produsage and production

A generation a produsers

a generation of produsers

  1. What is the difference between produsage and production?
  2. What are some of the things that can be created by communities of produsers?
  3. Can produsage eventually replace production in some areas? 

Produsage: A serendipitous word, synonymous with Gen Y inventions of mass participation and involvement. In yesteryears gone by, one would obtain and use media products produced by production companies. Nowadays those companies we once relied on to produce our media products for us have become relics by the wayside. Traditionally structured production companies like Encyclopaedia Britannica, have been blitzed by a democratized force of millions – all produsers; producing the content and using it. Certainly millions of produsers, under the banner of Wikipedia, can at first glance replace the antiquated and comparatively expensive Britannica. In stark contrast, Wikipedia is free. Some of us have been told this once or twice in their lifetime, “You get what you pay for”. This ode has been found to ring true on more than one occasion in the case of Wikipedia.  Also how can we forget, if it’s not prudent for one to cite Wikipedia in academia; there is a reason why and hint, hint – it’s not academic “elitism” either.

So yes, we have seen examples of produsage replacing production in the areas of encyclopaedic information (Wikipedia) and various music (Pirate Bay). That said, it’s by no means Orwellian to imagine produsage replacing the production of news broadcasting. We have YouTube, video Instagram and video bloggers. The democratized millions of produsers have the means to generate and replace news broadcasting, albeit without the restrictions enforced upon professional news broadcasters today. In one way, this replacement might result in a new era of media transparency. On the other hand, it may result in a trend of damaging reporting inaccuracies (Hurricane Katrina-Citizen Journalists). Perhaps it will not be any different, we will not know until we try. However, we can be certain of this, the produsers the world over will try because this is a new era; the era of the amateur.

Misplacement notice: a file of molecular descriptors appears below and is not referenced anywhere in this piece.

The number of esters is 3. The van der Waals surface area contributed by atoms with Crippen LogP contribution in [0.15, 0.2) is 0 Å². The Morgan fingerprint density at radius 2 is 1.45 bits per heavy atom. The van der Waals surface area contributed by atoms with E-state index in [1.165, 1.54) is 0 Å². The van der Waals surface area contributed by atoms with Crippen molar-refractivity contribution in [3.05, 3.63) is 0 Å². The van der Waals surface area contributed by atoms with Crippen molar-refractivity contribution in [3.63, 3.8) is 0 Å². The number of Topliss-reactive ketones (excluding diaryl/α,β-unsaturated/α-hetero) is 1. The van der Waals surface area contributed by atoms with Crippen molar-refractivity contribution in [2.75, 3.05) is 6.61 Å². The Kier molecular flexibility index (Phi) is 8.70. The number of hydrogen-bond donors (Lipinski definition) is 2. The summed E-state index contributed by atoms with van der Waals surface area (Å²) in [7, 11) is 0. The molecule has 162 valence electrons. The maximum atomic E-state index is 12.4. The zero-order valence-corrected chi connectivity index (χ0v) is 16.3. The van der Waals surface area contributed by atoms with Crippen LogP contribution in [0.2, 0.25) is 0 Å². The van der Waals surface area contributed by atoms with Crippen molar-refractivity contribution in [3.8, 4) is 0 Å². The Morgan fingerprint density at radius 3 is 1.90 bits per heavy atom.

Luke Mackay

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Are we more likely to produce more creative work in this era of web 2.0 enabled participatory culture?

Personally I don’t think that web 2.0 pushes society to be more creative. People seemed to have simply conformed to the social norms rather than venturing out and creating original ideas. Preconceived notions have been projected to the masses on how to dress, act, etc. However, there is a small, albeit rapidly growing minority, that have used web 2.0 as platform to intelligently disperse their creativity.


Week 4- Is web 2.0 about user empowerment or user exploitation?

It’s a bit of both we have the Twitter world where we can express and voice our opinions through #hashtags trying to reach a certain demographic and joining in on certain topics to reach an audience. In a way our words start to hold weight and importance giving us power. The downfall of web 2.0 is the exploitation of the social networking with sites like Facebook and Instagram, our words and pictures are no more exclusively ours, they have the right to them for advertisement purposes or to be monitored by other companies to find out what our thoughts and interests are to profit from us. Whatever we look up on search engines such as Google and Bing, or anything we frequently look up is tracked and used by companies to contribute to their marketing campaigns: conveniently shaping the internet “to our interests”.


Hi there! We will be discussing the super cool topic of social media over the coming weeks and all the nitty-gritty bits that make it tick. We all individually contribute to social media and we all play a part. That’s kind of what we’re like, cogs in a huge machine. Social media, in some ways, is just like a vast network of people, all operating together and continually connected. In Social Media ACC3004, we open up the lid and have a look inside, to examine and study a bit more about how all the cogs fit together – by Luke Mackay & Deeqa Ali